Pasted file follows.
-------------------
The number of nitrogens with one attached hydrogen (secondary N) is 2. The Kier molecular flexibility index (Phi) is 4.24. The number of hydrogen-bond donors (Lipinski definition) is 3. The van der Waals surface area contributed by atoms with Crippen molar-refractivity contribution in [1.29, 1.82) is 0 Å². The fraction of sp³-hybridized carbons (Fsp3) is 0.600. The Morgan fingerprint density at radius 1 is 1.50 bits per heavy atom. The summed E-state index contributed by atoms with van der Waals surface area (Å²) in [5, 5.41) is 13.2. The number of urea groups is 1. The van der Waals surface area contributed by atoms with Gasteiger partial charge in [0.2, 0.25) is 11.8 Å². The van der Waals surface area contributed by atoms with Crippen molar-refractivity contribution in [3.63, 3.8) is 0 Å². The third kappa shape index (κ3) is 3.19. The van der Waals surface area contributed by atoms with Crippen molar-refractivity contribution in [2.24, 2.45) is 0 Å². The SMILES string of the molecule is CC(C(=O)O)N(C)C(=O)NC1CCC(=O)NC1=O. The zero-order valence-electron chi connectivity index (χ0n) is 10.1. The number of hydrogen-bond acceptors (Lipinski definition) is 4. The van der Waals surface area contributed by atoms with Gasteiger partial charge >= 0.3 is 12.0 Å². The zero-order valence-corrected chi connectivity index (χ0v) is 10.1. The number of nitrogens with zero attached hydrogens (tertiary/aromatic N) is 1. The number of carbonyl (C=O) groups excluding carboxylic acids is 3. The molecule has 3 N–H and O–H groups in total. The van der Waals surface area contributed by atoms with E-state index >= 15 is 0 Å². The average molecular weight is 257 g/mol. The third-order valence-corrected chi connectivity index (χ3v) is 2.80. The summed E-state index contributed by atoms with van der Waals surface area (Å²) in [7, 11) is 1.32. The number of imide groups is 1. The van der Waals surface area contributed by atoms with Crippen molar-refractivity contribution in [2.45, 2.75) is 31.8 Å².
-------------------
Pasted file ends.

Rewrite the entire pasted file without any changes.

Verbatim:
The number of nitrogens with one attached hydrogen (secondary N) is 2. The Kier molecular flexibility index (Phi) is 4.24. The number of hydrogen-bond donors (Lipinski definition) is 3. The van der Waals surface area contributed by atoms with Crippen molar-refractivity contribution in [1.29, 1.82) is 0 Å². The fraction of sp³-hybridized carbons (Fsp3) is 0.600. The Morgan fingerprint density at radius 1 is 1.50 bits per heavy atom. The summed E-state index contributed by atoms with van der Waals surface area (Å²) in [5, 5.41) is 13.2. The number of urea groups is 1. The van der Waals surface area contributed by atoms with Gasteiger partial charge in [0.2, 0.25) is 11.8 Å². The van der Waals surface area contributed by atoms with Crippen molar-refractivity contribution in [3.63, 3.8) is 0 Å². The third kappa shape index (κ3) is 3.19. The van der Waals surface area contributed by atoms with Crippen molar-refractivity contribution in [2.24, 2.45) is 0 Å². The SMILES string of the molecule is CC(C(=O)O)N(C)C(=O)NC1CCC(=O)NC1=O. The zero-order valence-electron chi connectivity index (χ0n) is 10.1. The number of hydrogen-bond acceptors (Lipinski definition) is 4. The van der Waals surface area contributed by atoms with Gasteiger partial charge >= 0.3 is 12.0 Å². The zero-order valence-corrected chi connectivity index (χ0v) is 10.1. The number of nitrogens with zero attached hydrogens (tertiary/aromatic N) is 1. The number of carbonyl (C=O) groups excluding carboxylic acids is 3. The molecule has 3 N–H and O–H groups in total. The van der Waals surface area contributed by atoms with E-state index >= 15 is 0 Å². The average molecular weight is 257 g/mol. The third-order valence-corrected chi connectivity index (χ3v) is 2.80. The summed E-state index contributed by atoms with van der Waals surface area (Å²) in [7, 11) is 1.32. The number of imide groups is 1. The van der Waals surface area contributed by atoms with Crippen molar-refractivity contribution in [2.45, 2.75) is 31.8 Å².